By Anne Thompson | Thompson on Hollywood December 1, 2010 at 5:58AM
Finally, the last anticipated Oscar contender has been screened and Wednesday, reviewed. The question is whether expectations of the Coens' True Grit have been overblown. Reaction at one New York screening was mixed. It's not surprising; pure westerns do not play in some quarters. Younger moviegoers don't get the genre; westerns are set in a past that is too distant and foreign. But the Academy, which trends older and male, will be far more receptive, so this well-mounted movie may well hit their soft spot. (The Gurus 'O Gold weigh in). Here is our round-up of True Grit's other early reviews.
Many critics thought the Coen brothers had delivered a western with No Country for Old Men, which went on to win the 2008 best picture Oscar. When asked what they wanted to do next, they replied, "a western," and brought the idea of adapting the 1968 Charles Portis novel True Grit to producer Scott Rudin.
Paramount owned the rights to the 1969 John Wayne classic, and the Coens swiftly signed up Jeff Bridges to star. When Rudin saw his performance in Crazy Heart, he encouraged Fox Searchlight to get the film out last year; he was worried that the two roles --seedy alcoholics in need of redemption--were too similar.
Well, Bridges went on to win the Oscar, but he delivers yet another order of brilliance as the U.S. Marshall Rooster Rogburn and owns the character in his own right: he's cantankerous, wily, murderous and, finally, heroic. "Bridges does more with one eye than most people do with two," says Rudin.
Like Fargo, which won Frances McDormand a best actress Oscar, the Coens have crafted a flinty narrative with an upright female soul at its center. True Grit is about a tough, smart 14-year-old girl in pigtails (the homage to Judy Garland's Dorothy is intentional) who enlists two less educated men--albeit more dangerous and experienced-- than she to track down and bring to justice her father's killer (Josh Brolin).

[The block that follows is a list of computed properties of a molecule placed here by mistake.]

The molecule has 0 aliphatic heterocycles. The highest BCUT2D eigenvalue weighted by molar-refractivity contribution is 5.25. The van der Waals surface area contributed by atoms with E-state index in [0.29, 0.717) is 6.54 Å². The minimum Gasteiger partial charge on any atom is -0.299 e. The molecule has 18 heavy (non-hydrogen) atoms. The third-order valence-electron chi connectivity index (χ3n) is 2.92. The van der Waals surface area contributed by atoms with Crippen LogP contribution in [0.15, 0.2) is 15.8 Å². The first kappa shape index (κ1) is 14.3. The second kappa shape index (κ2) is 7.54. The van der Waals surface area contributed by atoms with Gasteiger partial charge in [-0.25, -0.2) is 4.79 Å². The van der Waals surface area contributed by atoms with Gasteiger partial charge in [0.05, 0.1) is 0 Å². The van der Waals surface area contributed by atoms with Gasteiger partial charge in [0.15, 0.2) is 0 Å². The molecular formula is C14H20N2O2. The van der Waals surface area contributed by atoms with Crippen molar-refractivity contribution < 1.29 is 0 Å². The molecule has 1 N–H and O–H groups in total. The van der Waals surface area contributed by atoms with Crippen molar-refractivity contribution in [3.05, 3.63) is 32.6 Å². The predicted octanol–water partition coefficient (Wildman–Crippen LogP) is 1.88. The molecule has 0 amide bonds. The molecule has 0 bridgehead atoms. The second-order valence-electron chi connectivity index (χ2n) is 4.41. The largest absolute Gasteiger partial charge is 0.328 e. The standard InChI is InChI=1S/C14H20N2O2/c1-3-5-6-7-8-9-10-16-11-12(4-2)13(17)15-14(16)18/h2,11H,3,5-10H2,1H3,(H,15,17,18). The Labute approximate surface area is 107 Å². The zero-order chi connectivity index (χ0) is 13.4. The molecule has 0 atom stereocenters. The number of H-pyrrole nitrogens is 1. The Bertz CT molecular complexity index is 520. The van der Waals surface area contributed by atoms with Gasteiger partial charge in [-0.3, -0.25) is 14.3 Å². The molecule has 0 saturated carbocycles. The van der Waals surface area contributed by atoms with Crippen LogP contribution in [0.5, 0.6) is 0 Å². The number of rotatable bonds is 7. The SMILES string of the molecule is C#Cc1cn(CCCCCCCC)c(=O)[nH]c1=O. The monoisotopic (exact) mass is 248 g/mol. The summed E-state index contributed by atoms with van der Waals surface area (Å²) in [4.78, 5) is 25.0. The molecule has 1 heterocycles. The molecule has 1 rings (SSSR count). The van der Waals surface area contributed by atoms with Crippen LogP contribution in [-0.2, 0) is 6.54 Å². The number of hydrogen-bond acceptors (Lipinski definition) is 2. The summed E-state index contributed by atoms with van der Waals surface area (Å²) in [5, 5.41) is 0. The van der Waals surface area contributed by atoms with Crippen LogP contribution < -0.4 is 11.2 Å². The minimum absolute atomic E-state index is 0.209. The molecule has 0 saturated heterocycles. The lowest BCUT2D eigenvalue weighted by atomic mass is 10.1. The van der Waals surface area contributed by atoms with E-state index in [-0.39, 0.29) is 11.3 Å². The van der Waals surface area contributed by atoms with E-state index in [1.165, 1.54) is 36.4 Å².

As played by California-based newcomer Hailee Steinfeld (who sent an audition tape to the Coens), Mattie Ross is sharp-witted, well-spoken, fearless, knowledgable about the law, and determined to get her way. Feisty does not describe this strong-minded young lady.
Watching her earn the respect and admiration of the men who want to dismiss her is one of the great pleasures of this movie, which is also a moving father-daughter love story. While the movie is very funny--Matt Damon continues to polish his skills as a lovable dimwit buffoon--there are tears before bedtime.
The Coens are at the top of their game, honoring the great John Ford with a tip of the hat to Anthony Mann. The southwest vistas are stunning, the production details authentic, the costumes wittily on the mark. Cinematographer Roger Deakins may finally earn his Oscar, because for once he is not competing against himself. Unfortunately by basing the soundtrack on hymns of the period, Carter Burwell's exquisite score is likely ineligible.
Critics may be mixed on this slow-paced western character study, which does not function as an action picture. Marketing materials are testing well and Rudin hopes that the PG-13 film will play across the country as a family film. That's what the Coens told USA Today they were aiming for. Well, the first cut was too violent to rate a PG-13, Rudin admits. The Coens had to make some trims in a bloody finger-chopping scene to land that rating.
The December 22 wide release may work for older filmgoers and a holiday family crowd. But the film's archaic, formal style and florid period language, which will be admired by the Academy's writing branch, may prove too formidable a barrier to a mass audience.